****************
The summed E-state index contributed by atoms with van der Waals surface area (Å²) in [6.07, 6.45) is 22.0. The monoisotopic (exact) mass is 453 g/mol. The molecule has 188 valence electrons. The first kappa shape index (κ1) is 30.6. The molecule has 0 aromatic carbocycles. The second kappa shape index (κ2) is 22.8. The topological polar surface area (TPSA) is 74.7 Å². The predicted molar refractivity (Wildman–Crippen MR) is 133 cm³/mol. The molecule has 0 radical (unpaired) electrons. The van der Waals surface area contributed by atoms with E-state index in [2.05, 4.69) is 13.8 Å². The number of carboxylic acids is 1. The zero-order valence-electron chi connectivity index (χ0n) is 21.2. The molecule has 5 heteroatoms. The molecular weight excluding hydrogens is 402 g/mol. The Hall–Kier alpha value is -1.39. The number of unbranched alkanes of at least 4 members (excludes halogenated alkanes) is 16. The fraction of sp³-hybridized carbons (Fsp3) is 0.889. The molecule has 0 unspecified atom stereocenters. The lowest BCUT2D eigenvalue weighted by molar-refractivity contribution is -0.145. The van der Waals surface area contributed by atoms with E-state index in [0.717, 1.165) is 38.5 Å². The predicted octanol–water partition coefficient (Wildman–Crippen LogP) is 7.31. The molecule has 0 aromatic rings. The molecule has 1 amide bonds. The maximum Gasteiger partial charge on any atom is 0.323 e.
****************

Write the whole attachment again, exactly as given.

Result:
The summed E-state index contributed by atoms with van der Waals surface area (Å²) in [6.07, 6.45) is 22.0. The monoisotopic (exact) mass is 453 g/mol. The molecule has 188 valence electrons. The first kappa shape index (κ1) is 30.6. The molecule has 0 aromatic carbocycles. The second kappa shape index (κ2) is 22.8. The topological polar surface area (TPSA) is 74.7 Å². The predicted molar refractivity (Wildman–Crippen MR) is 133 cm³/mol. The molecule has 0 radical (unpaired) electrons. The van der Waals surface area contributed by atoms with E-state index in [2.05, 4.69) is 13.8 Å². The number of carboxylic acids is 1. The zero-order valence-electron chi connectivity index (χ0n) is 21.2. The molecule has 5 heteroatoms. The molecular weight excluding hydrogens is 402 g/mol. The Hall–Kier alpha value is -1.39. The number of unbranched alkanes of at least 4 members (excludes halogenated alkanes) is 16. The fraction of sp³-hybridized carbons (Fsp3) is 0.889. The molecule has 0 unspecified atom stereocenters. The lowest BCUT2D eigenvalue weighted by molar-refractivity contribution is -0.145. The van der Waals surface area contributed by atoms with E-state index in [0.717, 1.165) is 38.5 Å². The predicted octanol–water partition coefficient (Wildman–Crippen LogP) is 7.31. The molecule has 0 aromatic rings. The molecule has 1 amide bonds. The maximum Gasteiger partial charge on any atom is 0.323 e.